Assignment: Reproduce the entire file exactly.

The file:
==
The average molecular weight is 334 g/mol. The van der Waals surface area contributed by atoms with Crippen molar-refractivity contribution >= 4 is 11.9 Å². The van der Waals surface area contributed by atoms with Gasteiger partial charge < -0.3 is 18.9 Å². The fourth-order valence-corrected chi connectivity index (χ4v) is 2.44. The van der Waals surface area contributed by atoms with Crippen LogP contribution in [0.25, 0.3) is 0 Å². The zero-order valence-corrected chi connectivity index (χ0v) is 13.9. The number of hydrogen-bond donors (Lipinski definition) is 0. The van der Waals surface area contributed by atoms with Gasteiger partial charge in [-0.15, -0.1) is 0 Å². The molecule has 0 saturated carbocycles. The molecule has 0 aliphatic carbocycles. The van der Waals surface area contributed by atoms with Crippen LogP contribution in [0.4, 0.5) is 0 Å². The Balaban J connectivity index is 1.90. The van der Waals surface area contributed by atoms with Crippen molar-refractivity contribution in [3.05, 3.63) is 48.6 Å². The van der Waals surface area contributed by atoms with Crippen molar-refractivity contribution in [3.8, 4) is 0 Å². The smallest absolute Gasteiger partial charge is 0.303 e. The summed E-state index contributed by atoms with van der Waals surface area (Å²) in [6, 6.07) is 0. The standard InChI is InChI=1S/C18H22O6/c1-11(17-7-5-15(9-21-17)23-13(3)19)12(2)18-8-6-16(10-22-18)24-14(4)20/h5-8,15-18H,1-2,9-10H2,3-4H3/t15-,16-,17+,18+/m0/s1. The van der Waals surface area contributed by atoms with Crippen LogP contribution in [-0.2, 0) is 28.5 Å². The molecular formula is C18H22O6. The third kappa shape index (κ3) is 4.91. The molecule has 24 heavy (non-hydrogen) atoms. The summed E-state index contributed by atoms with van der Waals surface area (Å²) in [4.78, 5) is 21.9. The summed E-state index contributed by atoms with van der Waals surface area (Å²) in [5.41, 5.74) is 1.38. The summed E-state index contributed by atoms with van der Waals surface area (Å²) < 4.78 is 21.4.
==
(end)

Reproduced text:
The average molecular weight is 334 g/mol. The van der Waals surface area contributed by atoms with Crippen molar-refractivity contribution >= 4 is 11.9 Å². The van der Waals surface area contributed by atoms with Gasteiger partial charge < -0.3 is 18.9 Å². The fourth-order valence-corrected chi connectivity index (χ4v) is 2.44. The van der Waals surface area contributed by atoms with Crippen LogP contribution in [0.25, 0.3) is 0 Å². The zero-order valence-corrected chi connectivity index (χ0v) is 13.9. The number of hydrogen-bond donors (Lipinski definition) is 0. The van der Waals surface area contributed by atoms with Gasteiger partial charge in [-0.15, -0.1) is 0 Å². The molecule has 0 saturated carbocycles. The molecule has 0 aliphatic carbocycles. The van der Waals surface area contributed by atoms with Crippen LogP contribution in [0.4, 0.5) is 0 Å². The Balaban J connectivity index is 1.90. The van der Waals surface area contributed by atoms with Crippen molar-refractivity contribution in [3.05, 3.63) is 48.6 Å². The van der Waals surface area contributed by atoms with Crippen molar-refractivity contribution in [3.8, 4) is 0 Å². The smallest absolute Gasteiger partial charge is 0.303 e. The summed E-state index contributed by atoms with van der Waals surface area (Å²) in [6, 6.07) is 0. The standard InChI is InChI=1S/C18H22O6/c1-11(17-7-5-15(9-21-17)23-13(3)19)12(2)18-8-6-16(10-22-18)24-14(4)20/h5-8,15-18H,1-2,9-10H2,3-4H3/t15-,16-,17+,18+/m0/s1. The van der Waals surface area contributed by atoms with Crippen LogP contribution in [-0.2, 0) is 28.5 Å². The molecular formula is C18H22O6. The third kappa shape index (κ3) is 4.91. The molecule has 24 heavy (non-hydrogen) atoms. The summed E-state index contributed by atoms with van der Waals surface area (Å²) in [4.78, 5) is 21.9. The summed E-state index contributed by atoms with van der Waals surface area (Å²) in [5.41, 5.74) is 1.38. The summed E-state index contributed by atoms with van der Waals surface area (Å²) < 4.78 is 21.4.